Interview with MANDA SCOTT

This week I’m really proud to be talking to a writer I’ve admired for many years: Manda Scott, author of brilliant Roman stories, the re-inventor of Boudica, and now the writer of INTO THE FIRE, a retelling of the story of Joan of Arc (you can read my review here).

MJ – Manda, could you tell us a bit about your childhood? Where were you born?

MS – I was born and brought up in a tiny village south of Glasgow. It has an amazing history – the central village green is shaped as a letter A, with each side a quarter of a mile long, for the Alexanders of Eglington, and there’s a Covenanters’ hill just outside the village that we used to sledge down as kids.  Now, there’s a massive wind farm, which isn’t as sightly, but I’d rather that than a nuclear power station. 

I lived there all my childhood and my father’s still there, so we were about as rooted as it’s possible to get. I consider moving back home occasionally, but England has become home these past few decades and it would be hard now, to uproot from that. 

MJ – What job(s) did your parents have – were they creatives or workers in business?

MS – My father was a mechanical engineer who taught at the University of Strathclyde – he became a Professor eventually, and was one of the first to set up a course in computer-aided machine tools.  When I slip into my geek phase, it’s Dad I have to thank for that.  My mother always wanted to be a vet, but didn’t have the Latin, so set up a raptor rehab center instead. My childhood was spent with a house full of kestrels, owls, buzzards, and the occasional litter of fox cubs, or RTA deer. And yes, I did become a vet before I became a writer. I’m not sure if I was simply living out my mother’s unfulfilled dreams, but I’m glad I did it.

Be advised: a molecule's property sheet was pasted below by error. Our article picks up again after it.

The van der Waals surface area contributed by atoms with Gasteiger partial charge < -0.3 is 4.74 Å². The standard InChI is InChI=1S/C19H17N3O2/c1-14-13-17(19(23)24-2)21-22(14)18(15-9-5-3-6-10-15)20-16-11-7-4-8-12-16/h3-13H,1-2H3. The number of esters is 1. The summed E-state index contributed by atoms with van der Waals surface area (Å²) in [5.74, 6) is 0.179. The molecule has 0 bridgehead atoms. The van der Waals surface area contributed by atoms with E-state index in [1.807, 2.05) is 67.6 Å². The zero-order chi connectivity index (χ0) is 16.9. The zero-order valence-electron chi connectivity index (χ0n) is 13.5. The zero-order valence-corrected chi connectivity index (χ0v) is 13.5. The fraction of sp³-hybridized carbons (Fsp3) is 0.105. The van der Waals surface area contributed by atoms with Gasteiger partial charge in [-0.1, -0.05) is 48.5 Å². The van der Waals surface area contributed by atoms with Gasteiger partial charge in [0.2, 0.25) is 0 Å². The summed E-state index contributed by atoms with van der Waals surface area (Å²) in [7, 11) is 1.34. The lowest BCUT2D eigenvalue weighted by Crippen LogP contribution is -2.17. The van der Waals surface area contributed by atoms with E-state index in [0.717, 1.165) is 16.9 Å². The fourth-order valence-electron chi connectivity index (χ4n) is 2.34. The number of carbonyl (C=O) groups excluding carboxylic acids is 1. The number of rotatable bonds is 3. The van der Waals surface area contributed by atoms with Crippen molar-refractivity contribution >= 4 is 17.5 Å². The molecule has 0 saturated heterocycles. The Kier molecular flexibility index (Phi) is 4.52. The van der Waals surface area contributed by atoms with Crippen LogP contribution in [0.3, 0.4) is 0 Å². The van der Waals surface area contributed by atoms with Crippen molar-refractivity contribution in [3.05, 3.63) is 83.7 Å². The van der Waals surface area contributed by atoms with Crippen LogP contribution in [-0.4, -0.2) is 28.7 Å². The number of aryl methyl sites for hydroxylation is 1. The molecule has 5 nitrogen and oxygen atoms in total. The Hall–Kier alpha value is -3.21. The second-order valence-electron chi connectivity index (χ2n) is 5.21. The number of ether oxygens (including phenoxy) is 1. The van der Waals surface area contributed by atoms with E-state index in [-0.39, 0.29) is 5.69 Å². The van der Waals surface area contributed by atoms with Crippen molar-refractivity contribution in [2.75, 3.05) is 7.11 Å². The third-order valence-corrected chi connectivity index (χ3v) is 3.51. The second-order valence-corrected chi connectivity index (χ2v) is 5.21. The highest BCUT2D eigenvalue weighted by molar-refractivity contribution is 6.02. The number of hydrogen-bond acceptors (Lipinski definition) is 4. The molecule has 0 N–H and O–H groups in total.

MJ – What sort of education did you have?

MS – My parents were ardent believers in a private education, and much as it  offends my politics, I am deeply grateful.   I went to an all-girls private school that started when I was 4 years old and I left at 16 with 5 Highers (Scottish system they’re the equivalent to the first year of A levels) and went to Glasgow Vet School. I was a shy, introverted a-social child with no interest in the usual girlie fixations of boys, music, fashion. I still know nothing about any of those and I’d have been massacred in a state school.  My small, not-very-pushy private school let me sit in a corner and read books and when I said I was going to be a vet, they helped me – or at least, they got me into Glasgow. I wanted to go to Edinburgh, but I wasn’t allowed to do three sciences at Higher – I had to have ‘a rounded education’ which meant Glasgow was my only option. I wasn’t a happy bunny about that, and learning German has not so far proved to be of any more use than learning Biology would have been, but I did love Glasgow Vet School and it set me up well for a career as a vet, so there was no long term damage done. 

The veterinary training was 5 years and I loved every second of it.  Even now, the training in how to use a library, how to research any topic in an efficient way, how to take information and make sense of it has been immensely useful.  There’s a skill called, ‘Need for Cognition’ which it seems to me is absolutely required in any writer – and training to be a vet helped me hone it.http://www.theguardian.com/commentisfree/2015/jun/07/seek-and-you-will-find-curiosity-key-to-success)